50" Despite the cogency with which they were advanced. I do not accept Mr Wolfson's submissions for the following reasons:

1. The force majeure event has to have caused Total to be unable to carry out its obligations under the GSA. Total's obligation under the GSA is to supply, ie to make physical delivery of, gas in accordance with the conditions. These include provisions in respect of a nominated amount of consumption by the customer for each of the contract years, and a maximum consumption in any one day. Total is unable to carry out that obligation if some event has occurred as a result of which it cannot do that. The fact that it is much more expensive, even very greatly more expensive for it to do so, does not mean that it cannot do so.

2. To interpret clause 15 as applicable in circumstances where performance is "commercially impractical" or Total is "commercially unable" to supply is to enforce a qualification highly uncertain in ambit and open ended in reach which is neither necessary nor obvious and which is inconsistent with the express terms of the GSA. Total's obligation under the GSA to supply gas in return for the price is not dependent on nor is it related to the market price of gas. Nor is Total's obligation an obligation to supply gas provided that the cost to it of doing so is not commercially unacceptable or impracticable. In those circumstances if Total can supply gas it cannot be said that they are unable to perform their obligations under the agreement.

3. The reference in the last sentence of standard condition 15.2 to what is not to be taken into account in assessing the circumstances of force majeure affecting the customer cannot in my view carry the implication, or cause standard conditions 15.1 and 15.2 to mean, that Total do not have to establish that some event has caused them not to be able to deliver gas. It serves perfectly well as a warning that so far as TVPL, which has to pay the contract price, is concerned, the size of that price is not to be considered for force majeure purposes. The customer cannot say that it is unable to pay the price because it is too high. It does not at all follow that the supplier is entitled to rely upon an increase in the market price in comparison to the contract price as a force majeure circumstance. This single sentence is in my view wholly inadequate to alter the clear meaning of the bulk of conditions 15.1 and 15.2. If the draftsman had meant these conditions to have the consequence now contended for, it is inconceivable that he would have expressed himself so obliquely.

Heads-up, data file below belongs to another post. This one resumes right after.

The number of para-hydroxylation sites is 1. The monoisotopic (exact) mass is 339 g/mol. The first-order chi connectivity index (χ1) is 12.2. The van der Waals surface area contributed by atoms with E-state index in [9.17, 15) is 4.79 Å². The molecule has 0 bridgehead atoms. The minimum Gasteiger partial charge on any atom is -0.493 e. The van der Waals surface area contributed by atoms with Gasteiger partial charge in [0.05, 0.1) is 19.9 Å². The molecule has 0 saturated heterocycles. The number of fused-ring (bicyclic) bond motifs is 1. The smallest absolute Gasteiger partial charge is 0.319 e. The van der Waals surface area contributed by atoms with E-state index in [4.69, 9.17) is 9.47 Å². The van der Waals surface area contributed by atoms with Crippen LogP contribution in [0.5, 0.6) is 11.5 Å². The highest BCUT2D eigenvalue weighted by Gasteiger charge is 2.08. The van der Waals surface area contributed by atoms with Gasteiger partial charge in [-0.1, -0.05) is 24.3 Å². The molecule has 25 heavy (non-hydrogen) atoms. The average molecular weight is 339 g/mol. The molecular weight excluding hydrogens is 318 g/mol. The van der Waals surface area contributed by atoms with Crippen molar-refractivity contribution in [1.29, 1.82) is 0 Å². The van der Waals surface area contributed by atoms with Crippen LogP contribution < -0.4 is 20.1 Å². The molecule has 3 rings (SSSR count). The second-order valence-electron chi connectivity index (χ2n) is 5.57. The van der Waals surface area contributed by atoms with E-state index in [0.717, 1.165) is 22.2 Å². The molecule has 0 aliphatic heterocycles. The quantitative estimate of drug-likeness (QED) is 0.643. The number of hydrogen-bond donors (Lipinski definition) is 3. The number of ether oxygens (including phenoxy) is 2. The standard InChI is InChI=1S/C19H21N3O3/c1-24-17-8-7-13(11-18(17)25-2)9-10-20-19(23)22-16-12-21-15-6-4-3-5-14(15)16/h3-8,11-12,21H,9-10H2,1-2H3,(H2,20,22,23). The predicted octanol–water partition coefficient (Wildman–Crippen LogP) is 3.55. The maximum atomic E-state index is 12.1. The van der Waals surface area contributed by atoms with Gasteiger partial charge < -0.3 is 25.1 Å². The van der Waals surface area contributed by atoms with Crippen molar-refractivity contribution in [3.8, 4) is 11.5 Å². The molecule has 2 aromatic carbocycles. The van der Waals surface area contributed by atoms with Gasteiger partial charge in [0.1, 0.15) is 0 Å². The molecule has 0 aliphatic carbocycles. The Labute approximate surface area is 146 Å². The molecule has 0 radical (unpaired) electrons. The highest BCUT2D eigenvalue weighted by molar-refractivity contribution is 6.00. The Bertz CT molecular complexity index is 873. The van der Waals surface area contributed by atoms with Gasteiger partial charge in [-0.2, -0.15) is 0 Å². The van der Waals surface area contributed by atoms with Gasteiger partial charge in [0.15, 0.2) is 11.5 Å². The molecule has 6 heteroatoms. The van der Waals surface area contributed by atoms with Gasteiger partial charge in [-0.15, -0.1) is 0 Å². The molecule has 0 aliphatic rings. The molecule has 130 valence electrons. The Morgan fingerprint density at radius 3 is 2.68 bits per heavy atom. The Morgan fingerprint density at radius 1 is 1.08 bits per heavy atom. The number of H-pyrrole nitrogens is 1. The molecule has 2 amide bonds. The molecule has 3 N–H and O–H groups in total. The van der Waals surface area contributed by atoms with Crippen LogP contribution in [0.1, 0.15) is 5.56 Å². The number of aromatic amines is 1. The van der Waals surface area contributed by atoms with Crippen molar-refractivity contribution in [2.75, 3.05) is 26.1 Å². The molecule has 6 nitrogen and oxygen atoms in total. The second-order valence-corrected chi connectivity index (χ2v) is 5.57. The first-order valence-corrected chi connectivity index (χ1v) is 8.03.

4. This conclusion is consistent with a line of cases, both on force majeure clauses and on frustration, several of which are cited in Mr Shepherd's skeleton argument, to the effect that the fact that a contract has become expensive to perform, even dramatically more expensive, is not a ground to relieve a party on the grounds of force majeure or frustration. I take as an example Tennants (Lancashire) Ltd v CS Wilson & Co Ltd [1917] AC 495, a force majeure case where Lord Loreburn observed at page 510: The argument that a man can be excused from performance of his contract when it becomes "commercially impossible" seems to me to be a dangerous contention which ought not to be admitted unless the parties plainly contracted to that effect. I accept, of course that each clause must be considered on its own wording and that force majeure clauses are not to be interpreted on the assumption that they are necessarily intended to express in words the common law doctrine of frustration. Nevertheless, this line of authority, the legal backdrop against which the GSA was written, strongly supports the proposition that this case is no exception. No case has been cited 452to me in which a clause such as the present has been interpreted as relieving a party from its obligation to perform because the performance of the contract has become economically more burdensome. If a company as familiar with the effect of fluctuations as Total wished to secure that result, it would need to do so in much more explicit terms.